INDIANAPOLIS — Indiana residents at high-risk who previously received a Moderna or Johnson & Johnson COVID-19 vaccine can now get booster shots.

The Indiana Department of Health announced Friday that it will begin offering booster doses of Moderna and Johnson & Johnson vaccine to eligible Hoosiers following federal authorization of the additional dose. Booster doses of the Pfizer vaccine have been available since late September.

That’s important news for the four-county area, as most local residents received Moderna vaccines during the initial vaccine blitz earlier this year, as that vaccine was most commonly stocked at local clinics.

The Centers for Disease Control and Prevention on Thursday approved the administration of a booster dose of the Moderna and Johnson & Johnson vaccine to counter waning immunity against COVID-19. The FDA and CDC have previously authorized booster doses of the Pfizer vaccine in specific populations, as well as a third dose of Pfizer or Moderna for immunocompromised individuals.

The CDC has issued booster eligibility guidance:

{div}For individuals who received a Pfizer-BioNTech or Moderna COVID-19 vaccine, the following groups are eligible for a booster shot at six months or more after their initial series:{/div}

• 65 years and older

• Age 18 and older who live in long-term care settings

• Age 18 and older who have underlying medical conditions

• Age 18 and older who work or live in high-risk settings

Booster doses are also recommended for anyone 18 or older who got the single dose Johnson & Johnson COVID-19 vaccine two or more months ago.

While high-risk individuals are now able to get a booster dose regardless of what vaccine they initially got, the CDC has also OK’d the use of mix-and-match regimen of vaccines.

Eligible individuals may choose which vaccine they receive as a booster dose. Some people may have a preference for the vaccine type that they originally received and others may prefer to get a different booster. CDC’s recommendations now allow for this type of mix-and-match dosing for booster shots.

“The approval of the Moderna and Johnson & Johnson boosters will help provide additional protection to many Hoosiers, especially our most vulnerable residents in long-term care facilities and others who are most at risk,” said State Health Commissioner Dr. Kris Box. “The COVID-19 vaccines continue to provide strong protection against severe illness and death. Whether Hoosiers are getting their first dose or a booster shot, they will find vaccines widely available across the state.”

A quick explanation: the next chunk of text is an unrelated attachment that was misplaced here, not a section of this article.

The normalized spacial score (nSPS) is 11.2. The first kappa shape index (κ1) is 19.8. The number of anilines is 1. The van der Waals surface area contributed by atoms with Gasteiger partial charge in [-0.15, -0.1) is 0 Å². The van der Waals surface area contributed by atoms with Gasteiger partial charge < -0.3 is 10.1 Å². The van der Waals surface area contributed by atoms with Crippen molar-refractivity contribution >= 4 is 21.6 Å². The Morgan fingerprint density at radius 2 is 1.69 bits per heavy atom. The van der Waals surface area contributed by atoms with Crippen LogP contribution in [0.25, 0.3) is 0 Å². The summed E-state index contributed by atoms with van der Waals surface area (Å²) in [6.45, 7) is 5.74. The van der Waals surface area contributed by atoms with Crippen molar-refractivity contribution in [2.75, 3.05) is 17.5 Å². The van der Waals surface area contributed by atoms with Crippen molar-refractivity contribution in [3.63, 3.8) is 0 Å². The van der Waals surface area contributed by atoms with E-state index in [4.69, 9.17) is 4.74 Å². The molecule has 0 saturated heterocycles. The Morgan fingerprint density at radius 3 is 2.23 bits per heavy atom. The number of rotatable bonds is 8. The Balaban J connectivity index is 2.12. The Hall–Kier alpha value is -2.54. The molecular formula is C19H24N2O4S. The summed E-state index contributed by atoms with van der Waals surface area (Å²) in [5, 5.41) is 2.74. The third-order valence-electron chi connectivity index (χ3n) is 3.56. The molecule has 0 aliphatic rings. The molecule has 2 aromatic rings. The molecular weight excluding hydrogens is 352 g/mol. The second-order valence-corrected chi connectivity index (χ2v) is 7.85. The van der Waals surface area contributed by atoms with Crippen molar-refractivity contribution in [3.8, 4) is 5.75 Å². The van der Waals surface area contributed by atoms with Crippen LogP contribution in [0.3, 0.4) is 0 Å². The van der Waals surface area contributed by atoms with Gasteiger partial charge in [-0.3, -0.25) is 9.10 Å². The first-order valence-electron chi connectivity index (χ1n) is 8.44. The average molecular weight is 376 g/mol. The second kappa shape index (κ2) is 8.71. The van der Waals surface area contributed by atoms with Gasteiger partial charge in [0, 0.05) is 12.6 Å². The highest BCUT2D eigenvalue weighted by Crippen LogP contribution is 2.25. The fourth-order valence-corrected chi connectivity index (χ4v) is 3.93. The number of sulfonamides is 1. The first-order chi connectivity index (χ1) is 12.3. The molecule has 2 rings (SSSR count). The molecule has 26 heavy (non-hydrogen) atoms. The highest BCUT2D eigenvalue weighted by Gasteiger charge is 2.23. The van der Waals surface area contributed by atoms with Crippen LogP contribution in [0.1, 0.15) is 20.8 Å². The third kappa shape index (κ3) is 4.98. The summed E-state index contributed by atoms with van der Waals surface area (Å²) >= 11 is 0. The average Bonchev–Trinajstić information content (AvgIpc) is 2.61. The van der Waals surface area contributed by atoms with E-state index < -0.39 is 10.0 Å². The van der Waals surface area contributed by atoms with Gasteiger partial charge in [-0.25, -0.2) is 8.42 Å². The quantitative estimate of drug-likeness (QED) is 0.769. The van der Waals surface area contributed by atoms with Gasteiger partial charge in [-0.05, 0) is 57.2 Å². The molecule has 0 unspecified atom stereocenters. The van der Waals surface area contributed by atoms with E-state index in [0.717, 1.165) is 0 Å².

Booster doses are recommended in order to boost the immune system’s ability to identify and destroy the COVID-19 virus.

All three vaccines showed high efficacy against COVID-19 — Pfizer and Moderna provided better initial immunity as compared to Johnson & Johnson — but scientists and doctors have continued to study the long-range effect of the vaccines to look for signs of fading efficacy.

Some vaccines are one-and-done, with a person gaining lifetime immunity after a single shot. Others may require boosters on an as-needed basis or after decades, while other shots require periodic maintenance.

Since the COVID-19 vaccines are only about a year old, it’s unknown whether boosters will become a regular practice or whether immunity may be more long-standing after being boosted.

Pfizer vaccines are the only ones approved for use in people younger than 18 currently, with those shots able to be administered to people age 12-17, too.

The one-shot Johnson & Johnson vaccine showed the lowest initial efficacy, but only required one dose. Federal regulators paused distribution of that shot earlier this year temporarily while investigating a severe side effect involving blood clots primarily seen in certain young- to middle-aged women. At the time fewer than a dozen women had experience the very rare side effect.

Most people generally experience mild to no side effects, with sore arm being the most common. Others may experience mild cold-like symptoms if their body mounts an immune response, including fever, headache and fatigue. More serious adverse effects are exceedingly rare, but can occur, so people receiving vaccines should monitor their health after receiving one.

Eligible Hoosiers who want to obtain a booster dose can go to to find a location or call 211 for assistance.

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